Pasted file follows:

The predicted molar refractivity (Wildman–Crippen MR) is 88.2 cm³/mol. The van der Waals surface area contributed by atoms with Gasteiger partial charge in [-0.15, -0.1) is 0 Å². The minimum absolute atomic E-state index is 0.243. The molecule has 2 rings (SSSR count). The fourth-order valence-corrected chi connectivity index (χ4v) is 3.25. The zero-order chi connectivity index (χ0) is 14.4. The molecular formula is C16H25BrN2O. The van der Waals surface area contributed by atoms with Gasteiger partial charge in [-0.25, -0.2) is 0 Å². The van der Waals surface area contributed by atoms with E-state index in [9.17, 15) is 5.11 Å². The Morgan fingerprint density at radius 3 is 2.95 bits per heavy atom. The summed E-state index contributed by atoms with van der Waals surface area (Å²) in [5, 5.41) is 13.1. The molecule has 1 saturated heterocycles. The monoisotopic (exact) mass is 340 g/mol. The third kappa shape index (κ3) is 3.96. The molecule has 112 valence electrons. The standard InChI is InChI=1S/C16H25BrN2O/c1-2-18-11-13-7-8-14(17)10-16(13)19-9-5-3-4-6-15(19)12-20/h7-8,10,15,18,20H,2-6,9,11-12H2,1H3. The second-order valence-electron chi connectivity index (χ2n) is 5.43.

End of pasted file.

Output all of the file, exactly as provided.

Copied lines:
The predicted molar refractivity (Wildman–Crippen MR) is 88.2 cm³/mol. The van der Waals surface area contributed by atoms with Gasteiger partial charge in [-0.15, -0.1) is 0 Å². The minimum absolute atomic E-state index is 0.243. The molecule has 2 rings (SSSR count). The fourth-order valence-corrected chi connectivity index (χ4v) is 3.25. The zero-order chi connectivity index (χ0) is 14.4. The molecular formula is C16H25BrN2O. The van der Waals surface area contributed by atoms with Gasteiger partial charge in [-0.25, -0.2) is 0 Å². The van der Waals surface area contributed by atoms with E-state index in [9.17, 15) is 5.11 Å². The Morgan fingerprint density at radius 3 is 2.95 bits per heavy atom. The summed E-state index contributed by atoms with van der Waals surface area (Å²) in [5, 5.41) is 13.1. The molecule has 1 saturated heterocycles. The monoisotopic (exact) mass is 340 g/mol. The third kappa shape index (κ3) is 3.96. The molecule has 112 valence electrons. The standard InChI is InChI=1S/C16H25BrN2O/c1-2-18-11-13-7-8-14(17)10-16(13)19-9-5-3-4-6-15(19)12-20/h7-8,10,15,18,20H,2-6,9,11-12H2,1H3. The second-order valence-electron chi connectivity index (χ2n) is 5.43.